Can't help with a lot of those problems...
The winterizing kit, though is probably just installed backwards. As RoadRunner found on his... The winterizing valve is a diverter type valve. In it's correct fitment, the valve connects the pump to the freshwater tank, allowing freshwater to flow through the system. In the "diverted" poistion it connects the pump to the antifreeze siphon pipe allowing the pump to draw from the antifreeze bottle. You'll notice the operative phrase "connects the pump to..."
If it is installed backwards it then becomes; it connects the freshwater tank to the pump...that still allows water to flow from the tank to the pump and you won't notice anything wrong. However, when you go to winterize and turn the diverter handle, it connects the freshwater tank to the antifreeze siphon hose
and the pump can't draw anything; not antifreeze or freshwater.
The remedy? Take the valve out, turn it 180 degrees and put it back in. A bother, for sure, but, easily corrected. The little valves are marked for "pump side" or "flow direction", but, in the haste of installation, it is easily overlooked and it isn't something that is readily "QC'd" at the factory as the valve, installed correctly or backwards, will always connect the pump and the freshwater tank. It is only upon winterization that it becomes apparent that it is installed backwards.
Need a little more information on the antenna problem... Is the amplifier light "ON", will it come "ON" at all? You checked all the connections, even the ones to the wall plate? If you go up on the roof and pull the connection from the antenna head, using a VOM, do you get 12v across the connector? There should be a 12v fuse in the fuse panel for the TV, is it good? Unfortunately, there are a lot of places for the signal path to go wrong. Could even be the amplifier in the atenna head has gone south (if it has, I recommend replacing it with a Jack Off The Air Antenna; one of the first "mods" I do on a new trailer, even if I'm not having a problem).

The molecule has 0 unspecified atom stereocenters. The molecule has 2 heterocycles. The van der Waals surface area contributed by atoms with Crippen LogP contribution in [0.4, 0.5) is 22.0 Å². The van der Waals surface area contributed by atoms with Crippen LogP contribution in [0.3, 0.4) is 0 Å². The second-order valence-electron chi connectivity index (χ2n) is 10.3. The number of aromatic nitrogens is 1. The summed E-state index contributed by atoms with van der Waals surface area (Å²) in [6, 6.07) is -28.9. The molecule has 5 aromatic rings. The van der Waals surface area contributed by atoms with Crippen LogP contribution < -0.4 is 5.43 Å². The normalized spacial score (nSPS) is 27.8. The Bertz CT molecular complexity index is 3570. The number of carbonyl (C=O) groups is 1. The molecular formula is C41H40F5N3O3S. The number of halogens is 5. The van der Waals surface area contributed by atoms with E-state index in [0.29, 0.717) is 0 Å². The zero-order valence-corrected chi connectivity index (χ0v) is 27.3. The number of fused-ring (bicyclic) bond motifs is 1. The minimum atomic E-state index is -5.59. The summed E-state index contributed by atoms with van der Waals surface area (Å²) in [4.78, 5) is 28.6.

The black tank rinser is probably something as simple as the backflow preventer valve is broken. They aren't too terribly "rugged" (the ones that the manufacturers use; read "cheap") and they can self-destruct leaving the hose blocked in both directions instead of just one...
Yes, there are an awful lot of "quality" issues with today's RVs, but, on the whole, for what RVers are willing to pay for a rolling house, completely furnished and with all appliances furnished, it is to be expected. It amazes me, sometimes, that we are willing to pay north of $30,000 for a car, but, complain mightily when we have to pay $18,000 for a rolling house with all the amenities. The companies have no recourse but to cut costs and the only places they can cut costs is the quality of the included parts and the quality of assembly. We've basically got no one to blame but ourselves. On the whole, for what we "pay", I think most of us get a pretty good deal for the dollars invested; minor problems are to be expected. Some of us get what appears to be "more than our share", but, we all have them, it is how we deal with them that makes the difference. Take a deep breath, realize it isn't personal, get them fixed and enjoy your traveling house. And remember, just like your sticks and bricks; what isn't broken today could well be broken tomorrow, it is part of the price of admission.